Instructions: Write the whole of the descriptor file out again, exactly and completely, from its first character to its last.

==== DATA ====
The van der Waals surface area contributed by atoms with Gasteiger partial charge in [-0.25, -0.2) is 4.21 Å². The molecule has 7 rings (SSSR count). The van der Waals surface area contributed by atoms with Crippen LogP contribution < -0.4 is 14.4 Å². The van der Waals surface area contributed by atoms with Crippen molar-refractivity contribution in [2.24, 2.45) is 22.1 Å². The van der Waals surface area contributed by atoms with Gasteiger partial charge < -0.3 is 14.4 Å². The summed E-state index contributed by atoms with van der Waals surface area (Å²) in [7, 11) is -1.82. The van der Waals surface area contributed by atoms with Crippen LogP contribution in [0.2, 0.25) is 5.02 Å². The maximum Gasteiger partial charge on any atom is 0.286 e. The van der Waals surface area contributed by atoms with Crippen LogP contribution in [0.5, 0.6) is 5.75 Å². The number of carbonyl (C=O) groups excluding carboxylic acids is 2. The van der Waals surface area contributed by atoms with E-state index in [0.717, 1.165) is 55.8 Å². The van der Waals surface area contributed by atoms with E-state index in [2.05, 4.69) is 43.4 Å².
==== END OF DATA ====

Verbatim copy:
The van der Waals surface area contributed by atoms with Gasteiger partial charge in [-0.25, -0.2) is 4.21 Å². The molecule has 7 rings (SSSR count). The van der Waals surface area contributed by atoms with Crippen LogP contribution < -0.4 is 14.4 Å². The van der Waals surface area contributed by atoms with Crippen molar-refractivity contribution in [2.24, 2.45) is 22.1 Å². The van der Waals surface area contributed by atoms with Gasteiger partial charge < -0.3 is 14.4 Å². The summed E-state index contributed by atoms with van der Waals surface area (Å²) in [7, 11) is -1.82. The van der Waals surface area contributed by atoms with Crippen LogP contribution in [0.2, 0.25) is 5.02 Å². The maximum Gasteiger partial charge on any atom is 0.286 e. The van der Waals surface area contributed by atoms with Crippen LogP contribution in [0.5, 0.6) is 5.75 Å². The number of carbonyl (C=O) groups excluding carboxylic acids is 2. The van der Waals surface area contributed by atoms with E-state index in [0.717, 1.165) is 55.8 Å². The van der Waals surface area contributed by atoms with E-state index in [2.05, 4.69) is 43.4 Å².